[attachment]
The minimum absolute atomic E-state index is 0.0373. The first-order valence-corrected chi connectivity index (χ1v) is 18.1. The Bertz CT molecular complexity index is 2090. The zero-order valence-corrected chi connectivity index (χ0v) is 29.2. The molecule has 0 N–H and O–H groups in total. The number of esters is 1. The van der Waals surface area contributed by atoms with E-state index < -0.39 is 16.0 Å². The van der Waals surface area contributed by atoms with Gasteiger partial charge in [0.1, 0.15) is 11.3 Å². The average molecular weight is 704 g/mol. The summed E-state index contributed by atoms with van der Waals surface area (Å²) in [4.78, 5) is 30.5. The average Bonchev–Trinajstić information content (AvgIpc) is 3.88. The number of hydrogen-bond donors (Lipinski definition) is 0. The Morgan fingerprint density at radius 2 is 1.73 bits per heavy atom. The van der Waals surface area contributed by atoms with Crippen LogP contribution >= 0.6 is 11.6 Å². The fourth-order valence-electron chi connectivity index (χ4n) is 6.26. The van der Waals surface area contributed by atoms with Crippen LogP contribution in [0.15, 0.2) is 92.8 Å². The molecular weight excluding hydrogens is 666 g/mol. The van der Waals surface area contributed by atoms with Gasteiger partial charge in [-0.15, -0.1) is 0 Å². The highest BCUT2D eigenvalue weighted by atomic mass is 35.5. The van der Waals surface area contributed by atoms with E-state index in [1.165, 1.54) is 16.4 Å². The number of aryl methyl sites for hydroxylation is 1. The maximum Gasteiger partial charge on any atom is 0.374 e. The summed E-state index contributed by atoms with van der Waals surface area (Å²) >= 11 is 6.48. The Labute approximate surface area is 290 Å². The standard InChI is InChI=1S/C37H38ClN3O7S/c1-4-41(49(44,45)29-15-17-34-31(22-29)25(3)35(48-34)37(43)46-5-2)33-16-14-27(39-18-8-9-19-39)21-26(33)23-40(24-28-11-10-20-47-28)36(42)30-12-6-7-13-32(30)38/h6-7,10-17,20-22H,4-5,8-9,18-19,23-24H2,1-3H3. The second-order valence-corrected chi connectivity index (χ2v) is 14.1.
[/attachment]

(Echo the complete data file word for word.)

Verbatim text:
The minimum absolute atomic E-state index is 0.0373. The first-order valence-corrected chi connectivity index (χ1v) is 18.1. The Bertz CT molecular complexity index is 2090. The zero-order valence-corrected chi connectivity index (χ0v) is 29.2. The molecule has 0 N–H and O–H groups in total. The number of esters is 1. The van der Waals surface area contributed by atoms with E-state index < -0.39 is 16.0 Å². The van der Waals surface area contributed by atoms with Gasteiger partial charge in [0.1, 0.15) is 11.3 Å². The average molecular weight is 704 g/mol. The summed E-state index contributed by atoms with van der Waals surface area (Å²) in [4.78, 5) is 30.5. The average Bonchev–Trinajstić information content (AvgIpc) is 3.88. The number of hydrogen-bond donors (Lipinski definition) is 0. The Morgan fingerprint density at radius 2 is 1.73 bits per heavy atom. The van der Waals surface area contributed by atoms with Crippen LogP contribution >= 0.6 is 11.6 Å². The fourth-order valence-electron chi connectivity index (χ4n) is 6.26. The van der Waals surface area contributed by atoms with Crippen LogP contribution in [0.15, 0.2) is 92.8 Å². The molecular weight excluding hydrogens is 666 g/mol. The van der Waals surface area contributed by atoms with Gasteiger partial charge in [-0.15, -0.1) is 0 Å². The highest BCUT2D eigenvalue weighted by atomic mass is 35.5. The van der Waals surface area contributed by atoms with E-state index in [1.165, 1.54) is 16.4 Å². The number of aryl methyl sites for hydroxylation is 1. The maximum Gasteiger partial charge on any atom is 0.374 e. The summed E-state index contributed by atoms with van der Waals surface area (Å²) >= 11 is 6.48. The Labute approximate surface area is 290 Å². The standard InChI is InChI=1S/C37H38ClN3O7S/c1-4-41(49(44,45)29-15-17-34-31(22-29)25(3)35(48-34)37(43)46-5-2)33-16-14-27(39-18-8-9-19-39)21-26(33)23-40(24-28-11-10-20-47-28)36(42)30-12-6-7-13-32(30)38/h6-7,10-17,20-22H,4-5,8-9,18-19,23-24H2,1-3H3. The second-order valence-corrected chi connectivity index (χ2v) is 14.1.